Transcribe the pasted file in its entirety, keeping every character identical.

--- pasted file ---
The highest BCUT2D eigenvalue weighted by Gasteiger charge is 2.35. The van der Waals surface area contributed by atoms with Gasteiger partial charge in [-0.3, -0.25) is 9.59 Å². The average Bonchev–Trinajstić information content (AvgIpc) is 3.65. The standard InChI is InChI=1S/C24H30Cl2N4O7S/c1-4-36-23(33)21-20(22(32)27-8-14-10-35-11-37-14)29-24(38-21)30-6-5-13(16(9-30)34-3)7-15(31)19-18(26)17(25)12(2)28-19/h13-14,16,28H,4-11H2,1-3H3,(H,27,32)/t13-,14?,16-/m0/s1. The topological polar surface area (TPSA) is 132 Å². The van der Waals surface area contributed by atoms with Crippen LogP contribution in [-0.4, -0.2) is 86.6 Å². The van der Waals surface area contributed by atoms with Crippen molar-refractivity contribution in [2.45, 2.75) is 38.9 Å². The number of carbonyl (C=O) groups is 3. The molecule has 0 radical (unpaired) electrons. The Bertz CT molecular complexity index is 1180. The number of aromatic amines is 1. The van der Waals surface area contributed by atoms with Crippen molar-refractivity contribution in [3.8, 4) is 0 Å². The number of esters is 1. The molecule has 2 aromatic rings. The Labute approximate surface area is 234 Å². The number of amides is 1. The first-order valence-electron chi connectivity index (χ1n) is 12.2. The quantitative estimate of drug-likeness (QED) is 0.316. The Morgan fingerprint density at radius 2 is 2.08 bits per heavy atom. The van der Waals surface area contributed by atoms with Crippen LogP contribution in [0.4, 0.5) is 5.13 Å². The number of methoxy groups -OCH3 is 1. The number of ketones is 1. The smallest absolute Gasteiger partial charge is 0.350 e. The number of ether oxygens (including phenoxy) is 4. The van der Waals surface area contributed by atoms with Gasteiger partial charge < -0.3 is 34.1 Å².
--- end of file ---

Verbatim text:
The highest BCUT2D eigenvalue weighted by Gasteiger charge is 2.35. The van der Waals surface area contributed by atoms with Gasteiger partial charge in [-0.3, -0.25) is 9.59 Å². The average Bonchev–Trinajstić information content (AvgIpc) is 3.65. The standard InChI is InChI=1S/C24H30Cl2N4O7S/c1-4-36-23(33)21-20(22(32)27-8-14-10-35-11-37-14)29-24(38-21)30-6-5-13(16(9-30)34-3)7-15(31)19-18(26)17(25)12(2)28-19/h13-14,16,28H,4-11H2,1-3H3,(H,27,32)/t13-,14?,16-/m0/s1. The topological polar surface area (TPSA) is 132 Å². The van der Waals surface area contributed by atoms with Crippen LogP contribution in [-0.4, -0.2) is 86.6 Å². The van der Waals surface area contributed by atoms with Crippen molar-refractivity contribution in [2.45, 2.75) is 38.9 Å². The number of carbonyl (C=O) groups is 3. The molecule has 0 radical (unpaired) electrons. The Bertz CT molecular complexity index is 1180. The number of aromatic amines is 1. The van der Waals surface area contributed by atoms with Crippen molar-refractivity contribution in [3.8, 4) is 0 Å². The number of esters is 1. The molecule has 2 aromatic rings. The Labute approximate surface area is 234 Å². The number of amides is 1. The first-order valence-electron chi connectivity index (χ1n) is 12.2. The quantitative estimate of drug-likeness (QED) is 0.316. The Morgan fingerprint density at radius 2 is 2.08 bits per heavy atom. The van der Waals surface area contributed by atoms with Crippen LogP contribution in [0.4, 0.5) is 5.13 Å². The number of methoxy groups -OCH3 is 1. The number of ketones is 1. The smallest absolute Gasteiger partial charge is 0.350 e. The number of ether oxygens (including phenoxy) is 4. The van der Waals surface area contributed by atoms with Gasteiger partial charge < -0.3 is 34.1 Å².